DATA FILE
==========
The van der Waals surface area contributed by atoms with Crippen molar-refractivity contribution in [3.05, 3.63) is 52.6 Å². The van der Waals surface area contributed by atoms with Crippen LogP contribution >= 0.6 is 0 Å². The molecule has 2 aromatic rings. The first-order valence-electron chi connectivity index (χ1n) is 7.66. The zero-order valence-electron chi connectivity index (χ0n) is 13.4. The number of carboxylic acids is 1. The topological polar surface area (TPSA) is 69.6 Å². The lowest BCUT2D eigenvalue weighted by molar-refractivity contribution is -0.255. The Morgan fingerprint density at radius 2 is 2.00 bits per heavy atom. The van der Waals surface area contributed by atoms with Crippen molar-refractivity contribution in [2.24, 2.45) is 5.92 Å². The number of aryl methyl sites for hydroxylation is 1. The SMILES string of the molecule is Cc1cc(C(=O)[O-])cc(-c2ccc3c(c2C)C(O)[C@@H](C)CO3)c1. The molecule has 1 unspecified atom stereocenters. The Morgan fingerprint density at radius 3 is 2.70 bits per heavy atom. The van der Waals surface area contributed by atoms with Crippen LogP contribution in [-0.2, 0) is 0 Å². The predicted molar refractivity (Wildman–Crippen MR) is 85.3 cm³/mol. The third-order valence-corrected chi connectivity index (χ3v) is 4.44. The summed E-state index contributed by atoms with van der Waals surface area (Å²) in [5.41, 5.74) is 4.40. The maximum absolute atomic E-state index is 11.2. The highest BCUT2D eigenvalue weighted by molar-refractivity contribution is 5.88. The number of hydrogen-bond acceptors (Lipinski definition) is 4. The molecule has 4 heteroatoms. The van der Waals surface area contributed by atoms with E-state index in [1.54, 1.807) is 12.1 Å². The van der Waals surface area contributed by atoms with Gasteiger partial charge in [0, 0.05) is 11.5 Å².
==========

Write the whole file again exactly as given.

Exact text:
The van der Waals surface area contributed by atoms with Crippen molar-refractivity contribution in [3.05, 3.63) is 52.6 Å². The van der Waals surface area contributed by atoms with Crippen LogP contribution >= 0.6 is 0 Å². The molecule has 2 aromatic rings. The first-order valence-electron chi connectivity index (χ1n) is 7.66. The zero-order valence-electron chi connectivity index (χ0n) is 13.4. The number of carboxylic acids is 1. The topological polar surface area (TPSA) is 69.6 Å². The lowest BCUT2D eigenvalue weighted by molar-refractivity contribution is -0.255. The Morgan fingerprint density at radius 2 is 2.00 bits per heavy atom. The van der Waals surface area contributed by atoms with Crippen molar-refractivity contribution in [2.24, 2.45) is 5.92 Å². The number of aryl methyl sites for hydroxylation is 1. The SMILES string of the molecule is Cc1cc(C(=O)[O-])cc(-c2ccc3c(c2C)C(O)[C@@H](C)CO3)c1. The molecule has 1 unspecified atom stereocenters. The Morgan fingerprint density at radius 3 is 2.70 bits per heavy atom. The van der Waals surface area contributed by atoms with Crippen LogP contribution in [-0.2, 0) is 0 Å². The predicted molar refractivity (Wildman–Crippen MR) is 85.3 cm³/mol. The third-order valence-corrected chi connectivity index (χ3v) is 4.44. The summed E-state index contributed by atoms with van der Waals surface area (Å²) in [5.41, 5.74) is 4.40. The maximum absolute atomic E-state index is 11.2. The highest BCUT2D eigenvalue weighted by molar-refractivity contribution is 5.88. The number of hydrogen-bond acceptors (Lipinski definition) is 4. The molecule has 4 heteroatoms. The van der Waals surface area contributed by atoms with E-state index in [1.54, 1.807) is 12.1 Å². The van der Waals surface area contributed by atoms with Gasteiger partial charge in [0, 0.05) is 11.5 Å².